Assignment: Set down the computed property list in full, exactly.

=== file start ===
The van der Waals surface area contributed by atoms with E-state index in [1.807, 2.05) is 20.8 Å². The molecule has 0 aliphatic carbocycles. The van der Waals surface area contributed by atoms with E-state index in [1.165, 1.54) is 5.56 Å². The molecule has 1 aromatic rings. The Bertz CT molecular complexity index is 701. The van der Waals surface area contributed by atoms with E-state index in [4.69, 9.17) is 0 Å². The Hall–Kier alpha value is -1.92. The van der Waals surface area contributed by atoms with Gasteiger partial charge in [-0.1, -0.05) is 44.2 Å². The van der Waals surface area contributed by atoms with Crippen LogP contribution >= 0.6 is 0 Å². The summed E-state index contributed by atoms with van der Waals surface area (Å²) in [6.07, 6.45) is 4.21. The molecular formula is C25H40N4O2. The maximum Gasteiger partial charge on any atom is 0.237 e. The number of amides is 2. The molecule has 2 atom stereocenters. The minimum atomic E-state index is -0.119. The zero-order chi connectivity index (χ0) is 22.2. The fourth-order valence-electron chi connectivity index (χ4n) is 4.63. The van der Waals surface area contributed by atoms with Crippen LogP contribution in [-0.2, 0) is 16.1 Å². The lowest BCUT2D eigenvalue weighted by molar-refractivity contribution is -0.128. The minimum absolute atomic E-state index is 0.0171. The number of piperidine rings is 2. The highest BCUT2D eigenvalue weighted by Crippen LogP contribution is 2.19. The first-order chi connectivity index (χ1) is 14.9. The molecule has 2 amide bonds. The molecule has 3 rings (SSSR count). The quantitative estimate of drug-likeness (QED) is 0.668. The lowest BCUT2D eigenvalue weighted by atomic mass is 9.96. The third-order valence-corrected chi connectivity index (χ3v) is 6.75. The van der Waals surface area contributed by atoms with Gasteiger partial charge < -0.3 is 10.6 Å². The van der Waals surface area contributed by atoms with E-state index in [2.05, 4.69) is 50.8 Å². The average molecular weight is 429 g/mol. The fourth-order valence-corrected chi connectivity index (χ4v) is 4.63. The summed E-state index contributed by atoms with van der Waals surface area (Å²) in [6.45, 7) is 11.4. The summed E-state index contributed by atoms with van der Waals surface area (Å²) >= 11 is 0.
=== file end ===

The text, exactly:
The van der Waals surface area contributed by atoms with E-state index in [1.807, 2.05) is 20.8 Å². The molecule has 0 aliphatic carbocycles. The van der Waals surface area contributed by atoms with E-state index in [1.165, 1.54) is 5.56 Å². The molecule has 1 aromatic rings. The Bertz CT molecular complexity index is 701. The van der Waals surface area contributed by atoms with E-state index in [4.69, 9.17) is 0 Å². The Hall–Kier alpha value is -1.92. The van der Waals surface area contributed by atoms with Gasteiger partial charge in [-0.1, -0.05) is 44.2 Å². The van der Waals surface area contributed by atoms with Crippen LogP contribution >= 0.6 is 0 Å². The summed E-state index contributed by atoms with van der Waals surface area (Å²) in [6.07, 6.45) is 4.21. The molecular formula is C25H40N4O2. The maximum Gasteiger partial charge on any atom is 0.237 e. The number of amides is 2. The molecule has 2 atom stereocenters. The minimum atomic E-state index is -0.119. The zero-order chi connectivity index (χ0) is 22.2. The fourth-order valence-electron chi connectivity index (χ4n) is 4.63. The van der Waals surface area contributed by atoms with Crippen LogP contribution in [-0.2, 0) is 16.1 Å². The lowest BCUT2D eigenvalue weighted by molar-refractivity contribution is -0.128. The minimum absolute atomic E-state index is 0.0171. The number of piperidine rings is 2. The highest BCUT2D eigenvalue weighted by Crippen LogP contribution is 2.19. The first-order chi connectivity index (χ1) is 14.9. The molecule has 2 amide bonds. The molecule has 3 rings (SSSR count). The quantitative estimate of drug-likeness (QED) is 0.668. The lowest BCUT2D eigenvalue weighted by atomic mass is 9.96. The third-order valence-corrected chi connectivity index (χ3v) is 6.75. The van der Waals surface area contributed by atoms with Gasteiger partial charge < -0.3 is 10.6 Å². The van der Waals surface area contributed by atoms with E-state index in [2.05, 4.69) is 50.8 Å². The average molecular weight is 429 g/mol. The fourth-order valence-corrected chi connectivity index (χ4v) is 4.63. The summed E-state index contributed by atoms with van der Waals surface area (Å²) in [6.45, 7) is 11.4. The summed E-state index contributed by atoms with van der Waals surface area (Å²) >= 11 is 0.